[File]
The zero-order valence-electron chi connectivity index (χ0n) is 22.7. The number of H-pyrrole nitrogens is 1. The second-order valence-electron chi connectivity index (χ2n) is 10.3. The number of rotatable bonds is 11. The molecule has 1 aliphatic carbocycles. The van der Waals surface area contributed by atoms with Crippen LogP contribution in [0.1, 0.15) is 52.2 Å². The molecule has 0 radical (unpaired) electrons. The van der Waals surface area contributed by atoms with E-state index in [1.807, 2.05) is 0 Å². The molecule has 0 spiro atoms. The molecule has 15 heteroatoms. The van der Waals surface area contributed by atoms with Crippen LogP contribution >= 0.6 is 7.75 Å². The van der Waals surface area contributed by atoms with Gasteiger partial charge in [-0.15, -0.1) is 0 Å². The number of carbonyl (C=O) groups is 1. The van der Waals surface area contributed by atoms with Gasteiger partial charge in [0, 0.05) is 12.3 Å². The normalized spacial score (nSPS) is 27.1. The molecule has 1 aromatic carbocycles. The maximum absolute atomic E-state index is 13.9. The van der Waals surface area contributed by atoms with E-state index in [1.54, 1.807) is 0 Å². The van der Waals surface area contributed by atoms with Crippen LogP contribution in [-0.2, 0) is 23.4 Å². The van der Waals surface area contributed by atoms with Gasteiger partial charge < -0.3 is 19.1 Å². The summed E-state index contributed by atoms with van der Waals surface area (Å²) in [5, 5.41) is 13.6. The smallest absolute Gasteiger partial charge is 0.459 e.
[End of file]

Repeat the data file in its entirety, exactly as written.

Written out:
The zero-order valence-electron chi connectivity index (χ0n) is 22.7. The number of H-pyrrole nitrogens is 1. The second-order valence-electron chi connectivity index (χ2n) is 10.3. The number of rotatable bonds is 11. The molecule has 1 aliphatic carbocycles. The van der Waals surface area contributed by atoms with Crippen LogP contribution in [0.1, 0.15) is 52.2 Å². The molecule has 0 radical (unpaired) electrons. The van der Waals surface area contributed by atoms with E-state index in [1.807, 2.05) is 0 Å². The molecule has 0 spiro atoms. The molecule has 15 heteroatoms. The van der Waals surface area contributed by atoms with Crippen LogP contribution >= 0.6 is 7.75 Å². The van der Waals surface area contributed by atoms with Gasteiger partial charge in [-0.15, -0.1) is 0 Å². The number of carbonyl (C=O) groups is 1. The van der Waals surface area contributed by atoms with Gasteiger partial charge in [0, 0.05) is 12.3 Å². The normalized spacial score (nSPS) is 27.1. The molecule has 1 aromatic carbocycles. The maximum absolute atomic E-state index is 13.9. The van der Waals surface area contributed by atoms with E-state index in [1.54, 1.807) is 0 Å². The van der Waals surface area contributed by atoms with Crippen LogP contribution in [-0.2, 0) is 23.4 Å². The van der Waals surface area contributed by atoms with Gasteiger partial charge < -0.3 is 19.1 Å². The summed E-state index contributed by atoms with van der Waals surface area (Å²) in [5, 5.41) is 13.6. The smallest absolute Gasteiger partial charge is 0.459 e.